In the Name of the Father, and of the Son, and of the Holy Spirit, Amen. Christ is in our midst! He is and shall be!
Today I turn to one of my favorite topics, the lives of the Saints. I love to read the lives of the Saints, to study them, to tell their stories, to connect with them, to get to know them. The Saints are alive and well, worshipping with us even today as the great cloud of witnesses. The Church has set these men and women before us as examples, to see their lives and to be inspired in our faith and in our growth in Christ. I don’t think there’s a conversation in the Church we can have that cannot be illustrated and enhanced by examples from the lives of the Saints.
Today we celebrate the memory of the Equal to the Apostles, the Great Prince Vladimir, Enlightener of the Russian Lands. In baptism he took the name Basil, but he’s always been known as St. Vladimir. There are multiple saints who are given the title “Equal to the Apostles,” and many of them are responsible for great masses of people converting to the Orthodox Faith – we think not only of St. Vladimir, but also St. Nina of Georgia, St. Mary Magdalene, and even St. Olga, the grandmother of St. Vladimir. Truly I think that even today, we can say that few saints have had such an enormous impact for Christianity in the world. We’ll hear his story in a moment, but we can fast-forward and think of the Orthodoxy of the Russian people, all of the Saints and holy men of Russia, all of the wonderful spiritual classics penned in Russia, all of the lands eventually evangelized by the Russian Orthodox, looking even to America, where Holy Orthodoxy was first introduced by Russian missionaries. All of this work, obviously the work of the Holy Spirit in the world, it was all sparked by the searching and conversion to Christ of St. Vladimir.
So now, a bit about his life, and perhaps some things we can learn from it. St. Vladimir was born in 960AD and was named Volodimir, meaning “peaceful ruler.” In brief, Vladimir came to power when his father divided what were then the Russian Lands among his 3 sons. Within the first decade, he attacked one of his brothers, and came to rule not only his given region of Novgorod, but also his brother’s region of Kiev. He lived quite a sensuous and worldly life, but he did try to be a good ruler and care for his people and for his domain. His interaction with the Byzantine Empire we would say was arranged by the providence of God. Vladimir already had begun to question the worship of idols and paganism, which was widespread in the Russian Lands – he had on his mind to find the True God. We hear often the story that he was seeking this One True God, and sending out people to explore various religions and to report back to him, and it is this way that he discovered the Orthodox Church. The story is a bit more involved than that! Around this time of St Vladimir’s searching, the Byzantine Empire was under attack, and they turned to Vladimir for help. Though they had at times been enemies, they now became allies. But in exchange for his military help, Vladimir asked to marry the Byzantine Emperor’s sister. A deal was reached – Vladimir would accept Holy Baptism (since the Emperor’s sister could not marry a pagan) and in exchange sent 6,000 Russian troops to aid in battle. So in a very apparently odd set of circumstances, the Russian people began their sojourn in the Orthodox Church by the baptism of Vladimir.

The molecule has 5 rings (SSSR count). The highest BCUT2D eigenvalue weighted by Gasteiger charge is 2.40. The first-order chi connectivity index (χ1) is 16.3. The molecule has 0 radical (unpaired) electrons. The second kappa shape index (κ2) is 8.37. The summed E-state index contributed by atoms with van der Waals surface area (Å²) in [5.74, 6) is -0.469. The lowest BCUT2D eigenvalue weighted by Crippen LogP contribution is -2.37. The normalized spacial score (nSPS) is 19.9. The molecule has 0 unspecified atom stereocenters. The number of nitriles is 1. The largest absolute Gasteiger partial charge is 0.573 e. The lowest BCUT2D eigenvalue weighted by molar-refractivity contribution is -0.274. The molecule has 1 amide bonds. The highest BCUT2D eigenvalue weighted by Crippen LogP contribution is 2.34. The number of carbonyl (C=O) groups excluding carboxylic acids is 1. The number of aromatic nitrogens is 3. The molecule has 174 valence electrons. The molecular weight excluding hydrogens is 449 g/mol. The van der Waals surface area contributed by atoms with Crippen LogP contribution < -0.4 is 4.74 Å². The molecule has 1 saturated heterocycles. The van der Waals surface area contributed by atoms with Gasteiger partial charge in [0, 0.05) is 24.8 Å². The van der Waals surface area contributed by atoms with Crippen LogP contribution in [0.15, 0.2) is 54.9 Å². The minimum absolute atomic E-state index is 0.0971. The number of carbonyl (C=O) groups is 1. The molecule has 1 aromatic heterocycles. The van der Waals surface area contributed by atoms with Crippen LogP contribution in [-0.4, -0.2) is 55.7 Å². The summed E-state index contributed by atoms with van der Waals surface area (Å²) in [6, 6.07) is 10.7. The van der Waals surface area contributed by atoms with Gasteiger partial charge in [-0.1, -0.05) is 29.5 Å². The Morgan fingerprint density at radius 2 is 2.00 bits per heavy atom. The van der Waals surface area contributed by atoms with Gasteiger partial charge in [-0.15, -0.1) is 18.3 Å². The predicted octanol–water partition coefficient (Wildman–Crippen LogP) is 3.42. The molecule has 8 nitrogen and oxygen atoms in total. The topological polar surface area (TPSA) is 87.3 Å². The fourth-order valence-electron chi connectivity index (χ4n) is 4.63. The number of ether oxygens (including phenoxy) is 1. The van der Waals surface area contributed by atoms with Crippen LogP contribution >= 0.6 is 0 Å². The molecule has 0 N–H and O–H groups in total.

After the Greeks won their war, they were in no hurry to send over the Emperor’s sister for the promised wedding. In his frustration, Vladimir attacked and overthrew a Byzantine stronghold on the Black Sea. He then send emissaries to Constantinople to collect his bride, under threat that he would next attack Constantinople. Her family helped her prepare for this new stage in life, and one of the consolations they spoke of was her great opportunity to help truly bring the Christian faith to the people of Russia. Interestingly, it was because of this Byzantine/Roman wedding that Vladimir added Caesar, or Tsar, to his title as the ruler of the Russian Lands. Along with the new Tsarina Anna also came a bishop, Metropolitan Michael, who brought clergy and relics and all of those things necessary to begin the building up of Churches and the spreading of the Christian Faith in Russia. In 988, Vladimir was baptized and he and Anna were wed, and as they traveled back to Kiev with the all of the various clergy, stopping in towns along the way to offer thanksgiving and to visit, it is said that it appeared like Christianity was simply walking into Russia, coming to the people. People all throughout the land received Holy Baptism – Vladimir requested that all of his subjects in Kiev come to the River to be baptized and be received into the Church. And this is what we celebrate as the Baptism of the Rus in 988.